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Cooking confusion – a guide to food expiry dates


Winter means hot dinners, but food poisoning rates also spike. When should we toss food out? How do you cook a winter roast safely?

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Most food is legally required to list a best-by or use-by recommendation date on its packaging. But what do these phrases really mean and are they useful? Or do they lead to food waste as we dump food needlessly, costing millions of dollars? 

Some scientists say some foods are safe to eat past their 'best-before' date. Having said that, without knowing exactly what the phrases mean, it may be best to use caution. Food safety is a major issue in Australia, with 4.1 million people reporting food-related illnesses each year along with more than 30,000 hospitalisations, according to the national Food Safety Information Council.

To avoid these situations, experts say the most important thing to consider is whether a food is stamped with a 'use-by' or 'best-before' date.

Use-by dates


Use-by dates are dates marked on foods to advise shoppers that the food must be eaten before the marked date for safety reasons. These are given to perishable and potentially unsafe products such as milk, seafood, red meat, and chicken, which should never be eaten after their use-by due to the risk of food-borne illnesses such as salmonella and listeria.

Foods marked with a use-by date cannot legally be sold after the date marked. Eating foods after the use-by date is at your own risk.

Best-before dates


Best-before dates refer to the quality of the food. They are marked on foods which do not present food safety issues, but if these foods are eaten after the best-before date, they may have lost nutritional value and quality.

Foods can be sold after the best-before date provided they are fit for human consumption. These are commonly found on less perishable items such as spreads, sauces, and dried fruit, as well as dry staples including flour and pasta.

The only food that can have a different date mark on it is bread, which can be labelled with a ‘baked on’ or ‘baked for’ date if its shelf life is less than seven days.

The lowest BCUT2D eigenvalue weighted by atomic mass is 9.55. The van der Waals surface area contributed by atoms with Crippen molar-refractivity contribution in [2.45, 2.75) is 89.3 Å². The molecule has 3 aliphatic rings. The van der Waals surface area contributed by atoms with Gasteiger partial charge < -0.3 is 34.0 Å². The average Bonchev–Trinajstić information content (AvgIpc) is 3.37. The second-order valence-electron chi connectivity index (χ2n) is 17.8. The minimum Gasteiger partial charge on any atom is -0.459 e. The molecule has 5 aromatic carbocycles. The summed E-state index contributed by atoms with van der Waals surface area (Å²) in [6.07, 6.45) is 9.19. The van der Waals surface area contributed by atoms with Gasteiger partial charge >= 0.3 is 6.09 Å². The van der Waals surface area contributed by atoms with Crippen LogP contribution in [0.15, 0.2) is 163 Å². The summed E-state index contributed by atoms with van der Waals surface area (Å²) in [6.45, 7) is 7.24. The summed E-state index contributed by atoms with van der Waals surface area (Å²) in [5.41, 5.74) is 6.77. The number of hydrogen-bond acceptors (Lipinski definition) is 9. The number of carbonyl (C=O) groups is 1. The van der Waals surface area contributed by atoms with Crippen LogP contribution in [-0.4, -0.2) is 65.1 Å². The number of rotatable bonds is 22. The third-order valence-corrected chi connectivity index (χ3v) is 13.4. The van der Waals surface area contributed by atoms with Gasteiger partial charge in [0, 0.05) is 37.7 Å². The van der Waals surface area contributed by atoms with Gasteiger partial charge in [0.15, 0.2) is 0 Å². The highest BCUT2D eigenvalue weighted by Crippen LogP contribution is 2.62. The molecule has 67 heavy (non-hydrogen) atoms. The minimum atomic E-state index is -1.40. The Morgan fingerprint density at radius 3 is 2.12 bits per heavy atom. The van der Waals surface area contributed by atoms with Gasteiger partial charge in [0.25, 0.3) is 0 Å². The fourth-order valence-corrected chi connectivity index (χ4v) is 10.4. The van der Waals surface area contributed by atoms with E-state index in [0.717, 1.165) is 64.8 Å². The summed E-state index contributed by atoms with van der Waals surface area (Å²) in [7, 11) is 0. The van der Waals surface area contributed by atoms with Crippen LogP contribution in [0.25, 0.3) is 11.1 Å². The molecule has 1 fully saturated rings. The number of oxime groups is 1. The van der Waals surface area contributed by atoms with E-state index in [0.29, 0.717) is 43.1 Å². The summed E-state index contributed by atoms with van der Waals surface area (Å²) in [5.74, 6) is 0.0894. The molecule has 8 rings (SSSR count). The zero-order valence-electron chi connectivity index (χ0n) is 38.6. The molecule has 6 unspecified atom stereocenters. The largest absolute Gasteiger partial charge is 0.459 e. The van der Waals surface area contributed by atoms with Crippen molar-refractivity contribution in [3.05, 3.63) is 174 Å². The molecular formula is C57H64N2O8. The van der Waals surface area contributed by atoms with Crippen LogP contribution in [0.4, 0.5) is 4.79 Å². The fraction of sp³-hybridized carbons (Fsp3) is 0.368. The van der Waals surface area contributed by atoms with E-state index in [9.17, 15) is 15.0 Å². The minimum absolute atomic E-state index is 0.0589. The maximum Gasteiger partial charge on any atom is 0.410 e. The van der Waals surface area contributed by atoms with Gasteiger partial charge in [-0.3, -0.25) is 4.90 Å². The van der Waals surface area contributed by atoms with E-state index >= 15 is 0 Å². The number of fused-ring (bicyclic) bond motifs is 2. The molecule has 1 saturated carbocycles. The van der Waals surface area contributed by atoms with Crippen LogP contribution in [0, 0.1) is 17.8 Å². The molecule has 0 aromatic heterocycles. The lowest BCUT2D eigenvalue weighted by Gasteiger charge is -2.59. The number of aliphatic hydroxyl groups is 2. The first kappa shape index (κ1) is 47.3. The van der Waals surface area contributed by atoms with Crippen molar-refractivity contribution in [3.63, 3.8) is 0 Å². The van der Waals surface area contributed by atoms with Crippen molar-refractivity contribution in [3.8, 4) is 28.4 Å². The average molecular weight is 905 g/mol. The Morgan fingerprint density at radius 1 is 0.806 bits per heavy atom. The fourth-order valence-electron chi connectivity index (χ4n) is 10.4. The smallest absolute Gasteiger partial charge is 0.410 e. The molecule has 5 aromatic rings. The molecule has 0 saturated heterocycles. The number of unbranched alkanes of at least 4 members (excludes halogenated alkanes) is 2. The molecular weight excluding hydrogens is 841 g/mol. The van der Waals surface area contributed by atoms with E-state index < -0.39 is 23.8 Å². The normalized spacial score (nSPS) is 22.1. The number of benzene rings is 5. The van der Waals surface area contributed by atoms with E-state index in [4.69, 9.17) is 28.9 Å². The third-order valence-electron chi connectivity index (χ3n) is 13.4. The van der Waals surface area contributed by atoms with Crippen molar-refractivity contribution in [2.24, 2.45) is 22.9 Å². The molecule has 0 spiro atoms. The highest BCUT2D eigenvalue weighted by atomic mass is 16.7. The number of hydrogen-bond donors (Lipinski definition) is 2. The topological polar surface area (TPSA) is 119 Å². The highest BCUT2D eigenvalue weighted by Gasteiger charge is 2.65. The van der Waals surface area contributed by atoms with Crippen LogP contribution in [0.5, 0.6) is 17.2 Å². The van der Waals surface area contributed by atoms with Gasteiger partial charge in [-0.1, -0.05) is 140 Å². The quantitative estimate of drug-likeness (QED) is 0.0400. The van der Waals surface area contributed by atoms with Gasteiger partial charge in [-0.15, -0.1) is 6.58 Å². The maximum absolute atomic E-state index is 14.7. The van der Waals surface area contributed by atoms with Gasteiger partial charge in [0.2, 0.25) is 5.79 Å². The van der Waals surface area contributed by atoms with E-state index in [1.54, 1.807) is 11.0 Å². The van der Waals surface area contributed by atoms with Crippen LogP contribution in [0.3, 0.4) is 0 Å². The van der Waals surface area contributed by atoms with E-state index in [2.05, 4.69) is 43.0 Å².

Foods that have a shelf life of two years or longer, for example canned food, do not need to be labelled with a ‘best-before’ date. This is because it is difficult to give the consumer an accurate guide as to how long these foods will keep, as they will retain their quality for many years and are likely to be consumed well before they spoil.

Check marked down food with use-by dates to be sure it is within that date. If you cannot read the date marks or if they are covered by a sticker, for example a price mark down sticker, then ask the shopkeeper for the date or find a package with clearly visible markings.

Remember, if you freeze food that has a use-by date you should use it straight away after thawing as the use-by date marked will no longer be relevant.

You can learn more about use-by and best-before dates in this short video or in this article.

Winter roasts – preparing them safely


Whether you’re holding a Christmas in July dinner or just enjoying a Sunday roast, the Food Safety Information Council says there’s a “better to be safe than sorry” way to do it so you don’t end up sick.

Firstly, buy a meat thermometer to check the temperature and follow these tips for cooking your roast:

  1. Whole cuts of red meat such as beef, lamb, or kangaroo (that have not been stuffed, rolled, mechanically tenderised or flavour infused) will only have bacteria on the outside, so can be cooked to your taste. As a guide, well done is 77°C, medium is 71°C and medium rare 63°C. Leave to rest for three to five minutes after cooking and before consuming. Eating these cuts of meat very rare (under 63°°C) or raw may put you at risk of parasitic infection such as toxoplasmosis.
  2. Minced meat, hamburgers, sausages, livers (or other offal), corned beef and roasts that have stuffed, rolled, flavour infused or mechanically tenderised are higher risk. These should be cooked to 75°C in the centre.
  3. Poultry such as chicken, ducks, spatchcocks, capons, or turkey (including their livers) either whole or minced should be cooked to 75 °C in the centre or in the thickest part of the leg if a whole bird. Cook any stuffing separately as it will slow the cooking and the inside of the bird might not be fully cooked.
  4. Pork in whole cuts (such as steaks and pieces) should be cooked to 70°C and roasts to between 70°C and 75°°C and left to rest for three to five minutes.
  5. Veggie or vegan roasts are becoming popular so follow any cooking instructions on the packaging or if you make your own, cook to 75°C in the centre.
  6. If you prefer fish to roasts, cook it to around 63°C or when flesh flakes easily.

Raw meat and poultry juices are a food poisoning risk, so always use a separate chopping board for raw meat and another for uncooked veggies and salad and always wash your hands, chopping board, and utensils after handling raw meat or poultry.

Sources: Food Safety Information Council (Source 1), Food Safety Information Council (Source 2), The Daily Mail, The Conversation


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